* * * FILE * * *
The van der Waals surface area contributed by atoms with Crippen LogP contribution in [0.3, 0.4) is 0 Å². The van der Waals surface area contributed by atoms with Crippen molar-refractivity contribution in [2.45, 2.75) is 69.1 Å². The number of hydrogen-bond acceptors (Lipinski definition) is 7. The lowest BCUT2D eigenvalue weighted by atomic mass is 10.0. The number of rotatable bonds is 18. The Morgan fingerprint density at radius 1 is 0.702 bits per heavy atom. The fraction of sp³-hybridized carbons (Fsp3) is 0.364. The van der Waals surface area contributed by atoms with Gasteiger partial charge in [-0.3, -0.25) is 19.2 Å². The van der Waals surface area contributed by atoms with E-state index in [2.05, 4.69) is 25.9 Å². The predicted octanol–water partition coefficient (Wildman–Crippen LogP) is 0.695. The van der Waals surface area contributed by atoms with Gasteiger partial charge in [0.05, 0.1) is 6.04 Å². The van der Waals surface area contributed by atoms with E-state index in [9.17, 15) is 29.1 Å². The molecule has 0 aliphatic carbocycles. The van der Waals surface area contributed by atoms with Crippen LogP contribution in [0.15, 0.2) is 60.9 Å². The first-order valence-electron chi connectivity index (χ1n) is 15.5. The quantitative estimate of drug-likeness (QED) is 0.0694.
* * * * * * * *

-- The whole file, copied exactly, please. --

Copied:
The van der Waals surface area contributed by atoms with Crippen LogP contribution in [0.3, 0.4) is 0 Å². The van der Waals surface area contributed by atoms with Crippen molar-refractivity contribution in [2.45, 2.75) is 69.1 Å². The number of hydrogen-bond acceptors (Lipinski definition) is 7. The lowest BCUT2D eigenvalue weighted by atomic mass is 10.0. The number of rotatable bonds is 18. The Morgan fingerprint density at radius 1 is 0.702 bits per heavy atom. The fraction of sp³-hybridized carbons (Fsp3) is 0.364. The van der Waals surface area contributed by atoms with Gasteiger partial charge in [-0.3, -0.25) is 19.2 Å². The van der Waals surface area contributed by atoms with E-state index in [2.05, 4.69) is 25.9 Å². The predicted octanol–water partition coefficient (Wildman–Crippen LogP) is 0.695. The van der Waals surface area contributed by atoms with Gasteiger partial charge in [0.05, 0.1) is 6.04 Å². The van der Waals surface area contributed by atoms with E-state index in [9.17, 15) is 29.1 Å². The molecule has 0 aliphatic carbocycles. The van der Waals surface area contributed by atoms with Crippen LogP contribution in [0.15, 0.2) is 60.9 Å². The first-order valence-electron chi connectivity index (χ1n) is 15.5. The quantitative estimate of drug-likeness (QED) is 0.0694.